Ministry of Health and Family Welfare
Guidelines on Mercy Killings
The Law Commission had sent 196th Report titled “Medical Treatment to Terminally Ill Patients (Protection of Patients and Medical Practitioners) in this regard.
The view of the Ministry was conveyed to Ministry of Law & Justice that Ministry of Health & Family Welfare is not in favour of enacting the Bill due to following reasons:
1. Hippocratic oath is against intentional/voluntary killing of the patient.
2. Progression of medical science to relieve pain, suffering, rehabilitation and treatment of so-called incurable diseases will suffer a setback.
3. An individual may wish to die at a certain point of time, his/her wish may not be persistent and only a fleeting desire out of transient depression.
4. Suffering is a state of mind and a perception, which varies from individual to individual and depends on various environmental and social factors.
5. Continuous advancement in medical science has made possible good pain management in patients of cancer and other terminal illnesses. Similarly, rehabilitation helps many spinal injury patients in leading near normal life and withdrawal of life support may not be required.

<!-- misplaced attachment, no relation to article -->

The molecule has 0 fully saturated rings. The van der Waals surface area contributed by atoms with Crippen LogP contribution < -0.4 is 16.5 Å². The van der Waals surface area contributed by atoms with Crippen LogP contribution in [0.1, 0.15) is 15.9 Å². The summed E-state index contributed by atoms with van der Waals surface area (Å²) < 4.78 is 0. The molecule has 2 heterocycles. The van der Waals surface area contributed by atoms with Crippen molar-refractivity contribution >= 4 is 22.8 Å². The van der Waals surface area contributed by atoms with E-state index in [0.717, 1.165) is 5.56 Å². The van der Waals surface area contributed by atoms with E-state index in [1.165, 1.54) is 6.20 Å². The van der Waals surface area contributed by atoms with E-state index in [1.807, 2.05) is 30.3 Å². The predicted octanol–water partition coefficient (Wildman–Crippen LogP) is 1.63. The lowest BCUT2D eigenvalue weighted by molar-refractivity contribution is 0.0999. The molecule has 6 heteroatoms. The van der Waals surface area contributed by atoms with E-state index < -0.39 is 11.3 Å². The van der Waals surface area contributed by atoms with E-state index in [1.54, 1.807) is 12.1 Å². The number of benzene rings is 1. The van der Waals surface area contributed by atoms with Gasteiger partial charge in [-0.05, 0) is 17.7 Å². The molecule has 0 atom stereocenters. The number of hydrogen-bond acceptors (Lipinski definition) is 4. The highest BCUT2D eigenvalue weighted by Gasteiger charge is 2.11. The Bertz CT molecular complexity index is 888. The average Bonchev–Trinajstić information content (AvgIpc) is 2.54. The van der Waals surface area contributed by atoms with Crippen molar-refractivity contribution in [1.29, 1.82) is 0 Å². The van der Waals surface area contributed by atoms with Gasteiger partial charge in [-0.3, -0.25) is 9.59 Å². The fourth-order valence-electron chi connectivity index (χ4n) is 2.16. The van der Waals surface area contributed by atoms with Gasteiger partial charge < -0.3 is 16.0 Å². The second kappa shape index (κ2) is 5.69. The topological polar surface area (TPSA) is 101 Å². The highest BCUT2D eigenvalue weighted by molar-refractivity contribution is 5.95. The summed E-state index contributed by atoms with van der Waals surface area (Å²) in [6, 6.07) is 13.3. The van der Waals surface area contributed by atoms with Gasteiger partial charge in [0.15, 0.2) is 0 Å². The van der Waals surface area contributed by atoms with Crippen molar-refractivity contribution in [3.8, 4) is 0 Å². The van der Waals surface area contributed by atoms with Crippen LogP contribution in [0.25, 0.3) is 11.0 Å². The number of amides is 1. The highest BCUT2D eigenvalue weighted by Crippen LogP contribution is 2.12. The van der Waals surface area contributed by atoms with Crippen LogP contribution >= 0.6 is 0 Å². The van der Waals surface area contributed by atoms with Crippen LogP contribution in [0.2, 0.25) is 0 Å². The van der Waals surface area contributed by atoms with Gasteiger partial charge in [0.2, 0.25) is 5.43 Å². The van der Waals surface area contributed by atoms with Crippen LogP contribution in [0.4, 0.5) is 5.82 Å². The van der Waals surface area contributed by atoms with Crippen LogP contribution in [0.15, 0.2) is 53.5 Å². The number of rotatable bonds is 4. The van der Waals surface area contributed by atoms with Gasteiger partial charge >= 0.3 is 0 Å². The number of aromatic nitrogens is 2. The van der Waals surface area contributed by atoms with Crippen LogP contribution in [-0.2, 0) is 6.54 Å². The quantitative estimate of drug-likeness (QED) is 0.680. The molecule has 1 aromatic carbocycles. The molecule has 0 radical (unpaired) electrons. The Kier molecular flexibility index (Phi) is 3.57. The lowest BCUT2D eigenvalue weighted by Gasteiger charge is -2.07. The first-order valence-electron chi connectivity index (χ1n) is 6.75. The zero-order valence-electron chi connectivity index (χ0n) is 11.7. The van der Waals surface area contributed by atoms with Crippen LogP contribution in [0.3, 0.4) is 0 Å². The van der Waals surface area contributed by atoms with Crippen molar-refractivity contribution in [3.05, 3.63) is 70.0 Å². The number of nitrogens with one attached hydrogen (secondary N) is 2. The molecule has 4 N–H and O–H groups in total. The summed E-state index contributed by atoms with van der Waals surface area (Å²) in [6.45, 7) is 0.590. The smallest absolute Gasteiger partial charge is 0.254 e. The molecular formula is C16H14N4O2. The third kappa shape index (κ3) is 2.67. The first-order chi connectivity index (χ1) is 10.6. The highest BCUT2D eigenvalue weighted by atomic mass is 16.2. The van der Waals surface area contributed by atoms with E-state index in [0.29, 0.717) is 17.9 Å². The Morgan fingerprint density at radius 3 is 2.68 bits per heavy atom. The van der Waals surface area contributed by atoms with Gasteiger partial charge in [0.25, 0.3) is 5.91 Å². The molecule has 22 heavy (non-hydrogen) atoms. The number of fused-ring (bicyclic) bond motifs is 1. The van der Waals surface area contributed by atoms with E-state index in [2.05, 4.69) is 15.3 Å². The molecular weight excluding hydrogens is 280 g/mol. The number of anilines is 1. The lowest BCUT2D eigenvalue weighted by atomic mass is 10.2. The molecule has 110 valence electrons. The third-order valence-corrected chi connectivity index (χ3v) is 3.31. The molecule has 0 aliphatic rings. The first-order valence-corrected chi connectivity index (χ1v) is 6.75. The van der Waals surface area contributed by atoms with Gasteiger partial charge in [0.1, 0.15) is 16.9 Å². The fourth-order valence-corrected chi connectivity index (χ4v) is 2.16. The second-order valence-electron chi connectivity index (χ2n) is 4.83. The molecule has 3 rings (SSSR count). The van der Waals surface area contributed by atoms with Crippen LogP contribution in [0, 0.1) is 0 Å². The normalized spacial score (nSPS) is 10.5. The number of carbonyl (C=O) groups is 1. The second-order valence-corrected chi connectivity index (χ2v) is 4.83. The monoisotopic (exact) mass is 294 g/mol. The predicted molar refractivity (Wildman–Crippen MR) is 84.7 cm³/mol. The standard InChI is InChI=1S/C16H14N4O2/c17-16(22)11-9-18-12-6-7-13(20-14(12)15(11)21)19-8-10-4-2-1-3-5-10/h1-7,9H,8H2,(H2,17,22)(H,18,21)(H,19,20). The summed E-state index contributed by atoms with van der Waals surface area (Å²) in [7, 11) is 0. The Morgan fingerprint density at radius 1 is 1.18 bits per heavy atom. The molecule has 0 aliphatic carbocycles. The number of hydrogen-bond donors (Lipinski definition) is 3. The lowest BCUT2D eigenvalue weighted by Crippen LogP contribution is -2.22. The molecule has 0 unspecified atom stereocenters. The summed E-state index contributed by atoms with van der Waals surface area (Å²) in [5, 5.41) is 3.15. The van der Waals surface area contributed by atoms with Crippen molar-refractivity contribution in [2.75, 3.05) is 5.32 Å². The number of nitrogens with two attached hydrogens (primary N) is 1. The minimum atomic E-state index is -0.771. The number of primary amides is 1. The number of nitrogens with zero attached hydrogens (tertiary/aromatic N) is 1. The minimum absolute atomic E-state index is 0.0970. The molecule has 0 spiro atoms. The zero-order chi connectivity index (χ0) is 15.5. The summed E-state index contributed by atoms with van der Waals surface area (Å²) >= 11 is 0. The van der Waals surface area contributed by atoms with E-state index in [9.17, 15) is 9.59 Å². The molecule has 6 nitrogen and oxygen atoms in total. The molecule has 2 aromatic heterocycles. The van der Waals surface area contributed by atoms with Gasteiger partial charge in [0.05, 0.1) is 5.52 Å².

6. Wish of withdrawal of life support by a mentally ill patient/in depression may be treatable by good psychiatric care.
7. It will be difficult to quantify suffering which may always be subject to changing social pressures and norms.
8. Can doctors claim to have knowledge and experience to say that the disease is incurable and patient is permanently invalid?
9. Defining of bed-ridden and requiring regular assistance is not always medically possible.
10. There might be psychological pressure and trauma to the medical officers who would be required to conduct withdrawal of life support.
Hon’ble Supreme Court of India in its judgement dated 7.3.2011, dismissing the plea for mercy killings of a Mumbai nurse, Aruna Ramchandra Shanbaug, who has been reduced to vegetative state in King Edward Memorial Hospital for past 37 years, laid down comprehensive guidelines to process “passive euthanasia” till Parliament passes a law, while making a clear distinction between “active euthanasia”, which means ending of life of a patient by injecting medication and “passive euthanasia” permitting to withdraw life support to a terminally ill patient.
Thereafter, the matter of mercy killing has been examined further in consultation with Ministry of Law & Justice and it has been held that the Hon’ble Supreme Court has already laid down guidelines in this respect through its judgement delivered in Aruna Ramchandra Shanbaug’s case which are to be followed in such cases and should, therefore, be treated as law. There is no proposal under consideration at this stage for making law on this subject.
This information was given by Union Minister of Health & Family Welfare Shri Ghulam Nabi Azad, in written reply to a question in the Rajya Sabha today.